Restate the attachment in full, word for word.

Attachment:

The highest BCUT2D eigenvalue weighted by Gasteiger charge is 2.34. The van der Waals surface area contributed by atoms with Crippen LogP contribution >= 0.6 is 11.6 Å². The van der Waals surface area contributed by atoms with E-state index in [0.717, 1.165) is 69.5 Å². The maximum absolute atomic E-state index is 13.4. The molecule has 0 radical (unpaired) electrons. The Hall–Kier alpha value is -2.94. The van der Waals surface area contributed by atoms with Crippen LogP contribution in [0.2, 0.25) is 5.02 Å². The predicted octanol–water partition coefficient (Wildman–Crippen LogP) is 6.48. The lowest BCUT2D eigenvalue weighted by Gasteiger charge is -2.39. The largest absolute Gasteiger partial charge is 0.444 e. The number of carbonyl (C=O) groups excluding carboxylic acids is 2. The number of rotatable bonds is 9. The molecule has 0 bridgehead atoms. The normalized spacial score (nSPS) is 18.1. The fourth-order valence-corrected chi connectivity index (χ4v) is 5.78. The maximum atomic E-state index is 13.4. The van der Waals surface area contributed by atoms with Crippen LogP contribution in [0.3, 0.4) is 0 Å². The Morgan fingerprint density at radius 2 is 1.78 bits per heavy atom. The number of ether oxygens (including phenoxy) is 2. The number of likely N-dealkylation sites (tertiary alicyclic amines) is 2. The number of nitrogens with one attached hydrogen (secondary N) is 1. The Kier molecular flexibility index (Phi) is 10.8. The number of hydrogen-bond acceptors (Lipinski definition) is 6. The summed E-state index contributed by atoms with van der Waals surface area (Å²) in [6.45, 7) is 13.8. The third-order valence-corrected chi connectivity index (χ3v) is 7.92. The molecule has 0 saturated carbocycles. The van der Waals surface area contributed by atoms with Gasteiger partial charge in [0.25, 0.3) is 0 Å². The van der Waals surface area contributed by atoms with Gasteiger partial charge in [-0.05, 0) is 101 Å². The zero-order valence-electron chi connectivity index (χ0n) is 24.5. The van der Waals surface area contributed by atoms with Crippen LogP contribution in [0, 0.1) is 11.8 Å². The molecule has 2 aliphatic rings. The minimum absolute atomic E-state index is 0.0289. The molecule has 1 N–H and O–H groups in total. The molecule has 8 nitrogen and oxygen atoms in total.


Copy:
The highest BCUT2D eigenvalue weighted by Gasteiger charge is 2.34. The van der Waals surface area contributed by atoms with Crippen LogP contribution >= 0.6 is 11.6 Å². The van der Waals surface area contributed by atoms with E-state index in [0.717, 1.165) is 69.5 Å². The maximum absolute atomic E-state index is 13.4. The molecule has 0 radical (unpaired) electrons. The Hall–Kier alpha value is -2.94. The van der Waals surface area contributed by atoms with Crippen LogP contribution in [0.2, 0.25) is 5.02 Å². The predicted octanol–water partition coefficient (Wildman–Crippen LogP) is 6.48. The lowest BCUT2D eigenvalue weighted by Gasteiger charge is -2.39. The largest absolute Gasteiger partial charge is 0.444 e. The number of carbonyl (C=O) groups excluding carboxylic acids is 2. The number of rotatable bonds is 9. The molecule has 0 bridgehead atoms. The normalized spacial score (nSPS) is 18.1. The fourth-order valence-corrected chi connectivity index (χ4v) is 5.78. The maximum atomic E-state index is 13.4. The van der Waals surface area contributed by atoms with Crippen LogP contribution in [0.3, 0.4) is 0 Å². The Morgan fingerprint density at radius 2 is 1.78 bits per heavy atom. The number of ether oxygens (including phenoxy) is 2. The number of likely N-dealkylation sites (tertiary alicyclic amines) is 2. The number of nitrogens with one attached hydrogen (secondary N) is 1. The Kier molecular flexibility index (Phi) is 10.8. The number of hydrogen-bond acceptors (Lipinski definition) is 6. The summed E-state index contributed by atoms with van der Waals surface area (Å²) in [6.45, 7) is 13.8. The third-order valence-corrected chi connectivity index (χ3v) is 7.92. The molecule has 0 saturated carbocycles. The van der Waals surface area contributed by atoms with Gasteiger partial charge in [0.25, 0.3) is 0 Å². The van der Waals surface area contributed by atoms with Gasteiger partial charge in [-0.05, 0) is 101 Å². The zero-order valence-electron chi connectivity index (χ0n) is 24.5. The van der Waals surface area contributed by atoms with Crippen LogP contribution in [0, 0.1) is 11.8 Å². The molecule has 2 aliphatic rings. The minimum absolute atomic E-state index is 0.0289. The molecule has 1 N–H and O–H groups in total. The molecule has 8 nitrogen and oxygen atoms in total.